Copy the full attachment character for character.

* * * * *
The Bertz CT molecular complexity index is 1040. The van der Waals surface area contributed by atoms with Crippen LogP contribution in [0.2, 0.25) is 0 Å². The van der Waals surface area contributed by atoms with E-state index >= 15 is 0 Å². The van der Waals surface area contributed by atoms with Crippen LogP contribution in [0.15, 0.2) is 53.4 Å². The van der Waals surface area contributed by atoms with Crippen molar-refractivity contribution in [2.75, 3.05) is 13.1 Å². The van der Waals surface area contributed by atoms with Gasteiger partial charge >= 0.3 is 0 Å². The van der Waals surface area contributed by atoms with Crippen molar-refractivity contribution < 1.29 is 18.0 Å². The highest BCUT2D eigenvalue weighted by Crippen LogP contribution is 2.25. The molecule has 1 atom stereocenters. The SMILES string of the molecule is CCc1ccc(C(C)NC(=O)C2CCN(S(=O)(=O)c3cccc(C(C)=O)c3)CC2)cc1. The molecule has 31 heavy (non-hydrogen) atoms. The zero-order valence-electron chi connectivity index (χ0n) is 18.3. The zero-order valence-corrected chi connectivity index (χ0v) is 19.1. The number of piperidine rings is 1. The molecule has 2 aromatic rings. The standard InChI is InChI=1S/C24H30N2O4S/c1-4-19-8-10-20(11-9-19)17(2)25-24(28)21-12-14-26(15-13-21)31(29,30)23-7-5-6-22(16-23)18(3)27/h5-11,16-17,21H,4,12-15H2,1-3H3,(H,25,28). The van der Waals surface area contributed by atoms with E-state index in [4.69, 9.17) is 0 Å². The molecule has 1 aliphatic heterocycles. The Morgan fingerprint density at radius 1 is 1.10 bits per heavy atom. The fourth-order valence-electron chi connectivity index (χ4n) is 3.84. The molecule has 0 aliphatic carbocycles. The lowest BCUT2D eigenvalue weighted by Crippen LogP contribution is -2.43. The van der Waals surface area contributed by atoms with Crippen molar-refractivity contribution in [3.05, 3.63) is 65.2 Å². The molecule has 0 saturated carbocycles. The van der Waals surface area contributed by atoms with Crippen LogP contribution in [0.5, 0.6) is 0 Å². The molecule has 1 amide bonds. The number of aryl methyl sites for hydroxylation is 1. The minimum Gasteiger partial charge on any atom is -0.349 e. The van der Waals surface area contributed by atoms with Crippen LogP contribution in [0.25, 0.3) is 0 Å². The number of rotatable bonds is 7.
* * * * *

The Bertz CT molecular complexity index is 1040. The van der Waals surface area contributed by atoms with Crippen LogP contribution in [0.2, 0.25) is 0 Å². The van der Waals surface area contributed by atoms with E-state index >= 15 is 0 Å². The van der Waals surface area contributed by atoms with Crippen LogP contribution in [0.15, 0.2) is 53.4 Å². The van der Waals surface area contributed by atoms with Crippen molar-refractivity contribution in [2.75, 3.05) is 13.1 Å². The van der Waals surface area contributed by atoms with Gasteiger partial charge >= 0.3 is 0 Å². The van der Waals surface area contributed by atoms with Crippen molar-refractivity contribution < 1.29 is 18.0 Å². The highest BCUT2D eigenvalue weighted by Crippen LogP contribution is 2.25. The molecule has 1 atom stereocenters. The SMILES string of the molecule is CCc1ccc(C(C)NC(=O)C2CCN(S(=O)(=O)c3cccc(C(C)=O)c3)CC2)cc1. The molecule has 31 heavy (non-hydrogen) atoms. The zero-order valence-electron chi connectivity index (χ0n) is 18.3. The zero-order valence-corrected chi connectivity index (χ0v) is 19.1. The number of piperidine rings is 1. The molecule has 2 aromatic rings. The standard InChI is InChI=1S/C24H30N2O4S/c1-4-19-8-10-20(11-9-19)17(2)25-24(28)21-12-14-26(15-13-21)31(29,30)23-7-5-6-22(16-23)18(3)27/h5-11,16-17,21H,4,12-15H2,1-3H3,(H,25,28). The van der Waals surface area contributed by atoms with E-state index in [4.69, 9.17) is 0 Å². The molecule has 1 aliphatic heterocycles. The Morgan fingerprint density at radius 1 is 1.10 bits per heavy atom. The fourth-order valence-electron chi connectivity index (χ4n) is 3.84. The molecule has 0 aliphatic carbocycles. The lowest BCUT2D eigenvalue weighted by Crippen LogP contribution is -2.43. The van der Waals surface area contributed by atoms with Crippen molar-refractivity contribution in [3.05, 3.63) is 65.2 Å². The molecule has 0 saturated carbocycles. The van der Waals surface area contributed by atoms with Crippen LogP contribution in [0.5, 0.6) is 0 Å². The molecule has 1 amide bonds. The number of aryl methyl sites for hydroxylation is 1. The minimum Gasteiger partial charge on any atom is -0.349 e. The van der Waals surface area contributed by atoms with Crippen LogP contribution in [0.25, 0.3) is 0 Å². The number of rotatable bonds is 7.